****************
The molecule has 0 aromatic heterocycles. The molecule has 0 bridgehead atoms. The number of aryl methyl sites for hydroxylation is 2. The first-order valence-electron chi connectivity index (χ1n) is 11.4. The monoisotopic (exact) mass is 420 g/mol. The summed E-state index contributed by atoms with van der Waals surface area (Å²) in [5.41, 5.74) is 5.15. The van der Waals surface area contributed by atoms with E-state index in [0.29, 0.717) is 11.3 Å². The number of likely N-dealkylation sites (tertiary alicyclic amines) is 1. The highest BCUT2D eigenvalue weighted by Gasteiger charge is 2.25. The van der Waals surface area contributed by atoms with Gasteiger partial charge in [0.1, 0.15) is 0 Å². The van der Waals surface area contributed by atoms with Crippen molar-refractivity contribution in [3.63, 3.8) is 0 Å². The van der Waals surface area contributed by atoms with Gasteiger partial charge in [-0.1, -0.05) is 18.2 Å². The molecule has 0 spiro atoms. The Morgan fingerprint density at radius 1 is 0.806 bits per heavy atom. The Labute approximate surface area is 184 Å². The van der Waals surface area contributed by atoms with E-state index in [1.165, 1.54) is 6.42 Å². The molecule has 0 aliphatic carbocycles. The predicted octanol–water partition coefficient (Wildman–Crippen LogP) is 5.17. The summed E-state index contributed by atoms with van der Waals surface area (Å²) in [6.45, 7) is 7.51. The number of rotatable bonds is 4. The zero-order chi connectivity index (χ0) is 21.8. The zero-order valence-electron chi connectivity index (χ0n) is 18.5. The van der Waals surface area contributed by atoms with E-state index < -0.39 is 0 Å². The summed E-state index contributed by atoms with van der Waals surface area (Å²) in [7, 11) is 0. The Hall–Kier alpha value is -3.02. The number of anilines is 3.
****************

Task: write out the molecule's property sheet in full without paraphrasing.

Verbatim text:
The molecule has 0 aromatic heterocycles. The molecule has 0 bridgehead atoms. The number of aryl methyl sites for hydroxylation is 2. The first-order valence-electron chi connectivity index (χ1n) is 11.4. The monoisotopic (exact) mass is 420 g/mol. The summed E-state index contributed by atoms with van der Waals surface area (Å²) in [5.41, 5.74) is 5.15. The van der Waals surface area contributed by atoms with E-state index in [0.29, 0.717) is 11.3 Å². The number of likely N-dealkylation sites (tertiary alicyclic amines) is 1. The highest BCUT2D eigenvalue weighted by Gasteiger charge is 2.25. The van der Waals surface area contributed by atoms with Gasteiger partial charge in [0.1, 0.15) is 0 Å². The van der Waals surface area contributed by atoms with Crippen molar-refractivity contribution in [3.63, 3.8) is 0 Å². The van der Waals surface area contributed by atoms with Gasteiger partial charge in [-0.1, -0.05) is 18.2 Å². The molecule has 0 spiro atoms. The Morgan fingerprint density at radius 1 is 0.806 bits per heavy atom. The Labute approximate surface area is 184 Å². The van der Waals surface area contributed by atoms with E-state index in [1.165, 1.54) is 6.42 Å². The molecule has 0 aliphatic carbocycles. The predicted octanol–water partition coefficient (Wildman–Crippen LogP) is 5.17. The summed E-state index contributed by atoms with van der Waals surface area (Å²) in [6.45, 7) is 7.51. The number of rotatable bonds is 4. The zero-order chi connectivity index (χ0) is 21.8. The zero-order valence-electron chi connectivity index (χ0n) is 18.5. The van der Waals surface area contributed by atoms with E-state index < -0.39 is 0 Å². The summed E-state index contributed by atoms with van der Waals surface area (Å²) in [7, 11) is 0. The Hall–Kier alpha value is -3.02. The number of anilines is 3.